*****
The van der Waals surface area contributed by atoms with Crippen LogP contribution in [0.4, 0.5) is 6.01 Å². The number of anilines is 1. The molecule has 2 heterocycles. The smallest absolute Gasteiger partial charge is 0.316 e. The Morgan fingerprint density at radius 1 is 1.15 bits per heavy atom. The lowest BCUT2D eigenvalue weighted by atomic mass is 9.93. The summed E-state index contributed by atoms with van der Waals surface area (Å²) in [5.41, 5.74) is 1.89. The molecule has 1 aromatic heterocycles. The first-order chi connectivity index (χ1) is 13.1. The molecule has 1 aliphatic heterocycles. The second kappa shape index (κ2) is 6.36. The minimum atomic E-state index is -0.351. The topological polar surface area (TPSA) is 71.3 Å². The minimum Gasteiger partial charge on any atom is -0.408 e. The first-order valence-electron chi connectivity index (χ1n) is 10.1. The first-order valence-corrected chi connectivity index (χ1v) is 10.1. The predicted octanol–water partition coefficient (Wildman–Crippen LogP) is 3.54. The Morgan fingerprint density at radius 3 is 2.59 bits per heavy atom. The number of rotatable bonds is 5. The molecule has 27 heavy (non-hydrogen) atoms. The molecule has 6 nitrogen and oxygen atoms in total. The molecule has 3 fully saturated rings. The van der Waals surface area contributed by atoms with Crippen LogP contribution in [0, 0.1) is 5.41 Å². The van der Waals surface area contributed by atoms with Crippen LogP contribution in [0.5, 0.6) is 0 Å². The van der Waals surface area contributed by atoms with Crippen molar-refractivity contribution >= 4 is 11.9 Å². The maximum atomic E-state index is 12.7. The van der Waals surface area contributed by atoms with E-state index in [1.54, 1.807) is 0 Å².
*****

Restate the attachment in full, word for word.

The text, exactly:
The van der Waals surface area contributed by atoms with Crippen LogP contribution in [0.4, 0.5) is 6.01 Å². The number of anilines is 1. The molecule has 2 heterocycles. The smallest absolute Gasteiger partial charge is 0.316 e. The Morgan fingerprint density at radius 1 is 1.15 bits per heavy atom. The lowest BCUT2D eigenvalue weighted by atomic mass is 9.93. The summed E-state index contributed by atoms with van der Waals surface area (Å²) in [5.41, 5.74) is 1.89. The molecule has 1 aromatic heterocycles. The first-order chi connectivity index (χ1) is 13.1. The molecule has 1 aliphatic heterocycles. The second kappa shape index (κ2) is 6.36. The minimum atomic E-state index is -0.351. The topological polar surface area (TPSA) is 71.3 Å². The minimum Gasteiger partial charge on any atom is -0.408 e. The first-order valence-electron chi connectivity index (χ1n) is 10.1. The first-order valence-corrected chi connectivity index (χ1v) is 10.1. The predicted octanol–water partition coefficient (Wildman–Crippen LogP) is 3.54. The Morgan fingerprint density at radius 3 is 2.59 bits per heavy atom. The number of rotatable bonds is 5. The molecule has 27 heavy (non-hydrogen) atoms. The molecule has 6 nitrogen and oxygen atoms in total. The molecule has 3 fully saturated rings. The van der Waals surface area contributed by atoms with Crippen LogP contribution in [0, 0.1) is 5.41 Å². The van der Waals surface area contributed by atoms with Crippen LogP contribution in [0.5, 0.6) is 0 Å². The van der Waals surface area contributed by atoms with Crippen molar-refractivity contribution >= 4 is 11.9 Å². The maximum atomic E-state index is 12.7. The van der Waals surface area contributed by atoms with E-state index in [1.54, 1.807) is 0 Å².